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Feature: The Next Big Steps In Game Sound Design

Feature: The Next Big Steps In Game Sound Design

January 28, 2010 | By Staff

January 28, 2010 | By Staff
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In an extensive Gamasutra feature examining game audio, Damian Kastbauer looks at past examples of innovative game audio, such as Crysis, Crackdown, and Oblivion in order to project the next big steps in the audio arena.

"It's a good feeling to know that there are people out there doing the deep thinking in order to bring you some of the richest audio experiences in games available today," says Kastbauer, a freelance technical sound designer who's worked on games including The Sabateur and Star Wars: The Force Unleashed. "In some ways, everyone working in game audio is trying to solve a lot of the same problems."

He adds," Whether you're implementing a dynamic mixing system, interactive music, or a living, breathing ambient system, the chances are good that your colleagues are slaving away trying to solve similar problems to support their own titles."

Kastbauer said that there are certain games this console generation that have really pushed the audio envelope. One example is Realtime Worlds' Crackdown, which innovated sound with the implementation of realtime convolution reverb. "You can hear the results of their effort in every gunshot, explosion, physics object, and car radio as you travel through the concrete jungle of Crackdown's Pacific City," he says.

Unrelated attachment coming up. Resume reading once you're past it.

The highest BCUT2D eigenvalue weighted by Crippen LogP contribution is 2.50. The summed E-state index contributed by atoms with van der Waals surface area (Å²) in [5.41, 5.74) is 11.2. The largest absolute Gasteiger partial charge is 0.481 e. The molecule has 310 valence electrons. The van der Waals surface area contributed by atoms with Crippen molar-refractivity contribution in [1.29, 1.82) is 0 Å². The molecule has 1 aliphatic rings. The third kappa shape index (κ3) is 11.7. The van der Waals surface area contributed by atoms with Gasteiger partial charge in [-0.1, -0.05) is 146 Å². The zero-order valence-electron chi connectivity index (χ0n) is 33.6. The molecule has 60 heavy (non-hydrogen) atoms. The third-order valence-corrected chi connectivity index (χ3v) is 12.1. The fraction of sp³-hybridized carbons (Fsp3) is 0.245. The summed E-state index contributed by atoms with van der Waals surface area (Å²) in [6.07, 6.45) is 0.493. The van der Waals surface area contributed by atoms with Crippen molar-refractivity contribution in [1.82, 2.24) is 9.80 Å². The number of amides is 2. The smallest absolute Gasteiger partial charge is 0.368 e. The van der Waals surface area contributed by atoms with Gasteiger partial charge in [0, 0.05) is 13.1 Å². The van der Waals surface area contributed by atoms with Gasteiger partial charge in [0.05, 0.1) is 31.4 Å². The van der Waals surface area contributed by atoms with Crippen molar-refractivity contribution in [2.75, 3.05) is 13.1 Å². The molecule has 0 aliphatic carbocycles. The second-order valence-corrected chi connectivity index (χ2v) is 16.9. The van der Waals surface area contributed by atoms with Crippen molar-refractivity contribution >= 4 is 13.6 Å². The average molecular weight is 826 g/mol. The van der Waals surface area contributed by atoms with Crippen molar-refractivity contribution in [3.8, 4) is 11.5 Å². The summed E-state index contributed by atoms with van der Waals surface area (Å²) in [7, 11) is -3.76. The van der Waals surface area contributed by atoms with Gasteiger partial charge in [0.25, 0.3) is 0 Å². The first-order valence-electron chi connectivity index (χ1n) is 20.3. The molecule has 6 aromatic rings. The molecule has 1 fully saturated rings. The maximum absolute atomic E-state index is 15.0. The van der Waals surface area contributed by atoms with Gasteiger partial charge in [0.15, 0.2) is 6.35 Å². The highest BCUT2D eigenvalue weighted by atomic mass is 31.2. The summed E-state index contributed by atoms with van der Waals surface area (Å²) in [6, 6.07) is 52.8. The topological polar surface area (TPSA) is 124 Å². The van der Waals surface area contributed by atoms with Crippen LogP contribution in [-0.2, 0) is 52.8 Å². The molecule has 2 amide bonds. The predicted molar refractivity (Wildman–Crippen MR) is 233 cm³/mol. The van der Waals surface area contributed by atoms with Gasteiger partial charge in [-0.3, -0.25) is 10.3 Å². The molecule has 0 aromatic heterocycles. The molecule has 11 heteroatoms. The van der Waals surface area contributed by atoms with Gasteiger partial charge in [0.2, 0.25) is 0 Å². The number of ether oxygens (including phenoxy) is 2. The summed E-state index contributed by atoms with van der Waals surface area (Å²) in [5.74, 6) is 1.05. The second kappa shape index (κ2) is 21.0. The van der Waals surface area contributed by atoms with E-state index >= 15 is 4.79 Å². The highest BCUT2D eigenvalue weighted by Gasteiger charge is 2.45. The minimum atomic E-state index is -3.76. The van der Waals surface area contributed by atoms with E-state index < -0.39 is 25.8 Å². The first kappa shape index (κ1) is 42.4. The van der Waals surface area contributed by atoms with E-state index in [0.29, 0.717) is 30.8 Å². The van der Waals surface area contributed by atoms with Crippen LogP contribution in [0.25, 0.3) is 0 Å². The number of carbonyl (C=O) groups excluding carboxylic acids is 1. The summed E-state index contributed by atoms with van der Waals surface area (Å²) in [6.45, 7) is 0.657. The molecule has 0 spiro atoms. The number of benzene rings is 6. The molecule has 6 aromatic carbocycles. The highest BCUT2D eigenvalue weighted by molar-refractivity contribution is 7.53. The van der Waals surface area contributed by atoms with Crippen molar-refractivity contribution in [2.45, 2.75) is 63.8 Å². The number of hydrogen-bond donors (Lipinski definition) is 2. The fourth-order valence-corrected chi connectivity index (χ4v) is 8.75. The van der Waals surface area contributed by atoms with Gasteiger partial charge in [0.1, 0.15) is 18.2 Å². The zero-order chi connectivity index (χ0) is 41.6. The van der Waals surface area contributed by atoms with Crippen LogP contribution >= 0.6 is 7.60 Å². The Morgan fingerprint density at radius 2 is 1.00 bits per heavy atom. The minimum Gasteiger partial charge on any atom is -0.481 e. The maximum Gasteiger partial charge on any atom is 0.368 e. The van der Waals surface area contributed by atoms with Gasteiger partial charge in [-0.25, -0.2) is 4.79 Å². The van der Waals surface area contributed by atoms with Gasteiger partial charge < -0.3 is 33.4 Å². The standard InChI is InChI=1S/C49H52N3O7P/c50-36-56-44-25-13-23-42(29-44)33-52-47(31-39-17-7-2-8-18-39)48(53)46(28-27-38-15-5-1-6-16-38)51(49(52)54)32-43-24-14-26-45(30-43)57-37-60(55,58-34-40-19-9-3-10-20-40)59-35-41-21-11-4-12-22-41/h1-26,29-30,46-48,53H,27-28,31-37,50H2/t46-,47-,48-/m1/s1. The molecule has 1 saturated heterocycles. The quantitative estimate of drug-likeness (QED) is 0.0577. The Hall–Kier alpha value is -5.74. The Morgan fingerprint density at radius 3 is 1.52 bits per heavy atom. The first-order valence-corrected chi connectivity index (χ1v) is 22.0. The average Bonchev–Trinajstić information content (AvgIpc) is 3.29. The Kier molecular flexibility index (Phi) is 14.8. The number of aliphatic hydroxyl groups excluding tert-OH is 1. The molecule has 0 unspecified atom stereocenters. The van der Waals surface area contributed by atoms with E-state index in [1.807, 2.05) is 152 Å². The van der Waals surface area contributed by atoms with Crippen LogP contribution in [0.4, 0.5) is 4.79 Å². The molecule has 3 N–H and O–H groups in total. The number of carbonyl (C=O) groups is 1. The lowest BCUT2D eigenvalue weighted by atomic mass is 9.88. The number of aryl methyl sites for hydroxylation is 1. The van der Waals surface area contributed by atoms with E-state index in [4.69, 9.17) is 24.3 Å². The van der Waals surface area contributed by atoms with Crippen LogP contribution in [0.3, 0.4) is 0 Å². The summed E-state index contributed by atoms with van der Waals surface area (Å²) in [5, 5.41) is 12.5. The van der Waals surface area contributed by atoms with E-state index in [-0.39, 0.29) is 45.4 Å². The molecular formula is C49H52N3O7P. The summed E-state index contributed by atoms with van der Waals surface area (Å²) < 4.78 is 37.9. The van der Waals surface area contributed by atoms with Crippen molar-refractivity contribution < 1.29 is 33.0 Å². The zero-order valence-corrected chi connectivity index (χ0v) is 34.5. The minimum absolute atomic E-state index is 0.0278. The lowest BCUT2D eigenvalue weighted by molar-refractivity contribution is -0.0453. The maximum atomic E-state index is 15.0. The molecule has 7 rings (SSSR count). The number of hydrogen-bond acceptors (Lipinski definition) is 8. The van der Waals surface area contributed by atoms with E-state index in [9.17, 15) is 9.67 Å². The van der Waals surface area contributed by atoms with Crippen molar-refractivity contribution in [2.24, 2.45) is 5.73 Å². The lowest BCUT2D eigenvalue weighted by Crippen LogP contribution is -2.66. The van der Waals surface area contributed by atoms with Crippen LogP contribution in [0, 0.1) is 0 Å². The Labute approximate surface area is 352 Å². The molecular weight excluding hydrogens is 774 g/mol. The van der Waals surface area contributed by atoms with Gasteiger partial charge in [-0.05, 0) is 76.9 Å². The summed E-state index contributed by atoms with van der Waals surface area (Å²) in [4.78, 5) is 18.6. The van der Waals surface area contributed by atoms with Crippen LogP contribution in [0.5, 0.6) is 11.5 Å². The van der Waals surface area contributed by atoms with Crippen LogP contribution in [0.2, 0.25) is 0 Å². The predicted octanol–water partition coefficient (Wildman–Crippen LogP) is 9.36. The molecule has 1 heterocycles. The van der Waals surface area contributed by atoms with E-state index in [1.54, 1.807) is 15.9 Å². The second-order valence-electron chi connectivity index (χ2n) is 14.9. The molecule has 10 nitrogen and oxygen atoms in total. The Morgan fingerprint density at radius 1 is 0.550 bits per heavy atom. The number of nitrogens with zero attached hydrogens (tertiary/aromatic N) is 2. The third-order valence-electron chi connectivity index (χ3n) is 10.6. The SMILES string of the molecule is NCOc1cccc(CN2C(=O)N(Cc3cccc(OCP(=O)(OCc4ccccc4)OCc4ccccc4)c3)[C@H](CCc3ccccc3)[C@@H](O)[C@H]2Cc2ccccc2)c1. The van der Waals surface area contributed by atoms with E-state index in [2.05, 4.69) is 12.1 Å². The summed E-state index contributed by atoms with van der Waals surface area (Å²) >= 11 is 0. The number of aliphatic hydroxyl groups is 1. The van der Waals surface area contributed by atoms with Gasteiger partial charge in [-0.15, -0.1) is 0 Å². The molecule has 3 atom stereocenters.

Kastbauer also spoke of ambient sound, and how the subtle sounds of every day life--or the environment of a virtual world--can add to a video game's sound texture. "The world of Oblivion can be bustling with movement and life or devoid of presence, depending on the circumstances. The feeling of 'aliveness' is in no small part shaped by the rich dynamic ambient textures that have been carefully orchestrated by the Bethesda Softworks sound team."

On Oblivion, he added, "In a game where you can spend countless hours collecting herbs and mixing potions in the forest or dungeon crawling while leveling up your character, one of the keys to extending the experience is the idea of non-repetitive activity. If we can help to offset that from a sound perspective by introducing dynamic ambiance it can help offset some of the grind the player experiences when tackling some of the more repetitive and unavoidable tasks."

For more examples of strong game design this generation, and thoughts on where it's going from here, read the full Gamasutra feature, available today.


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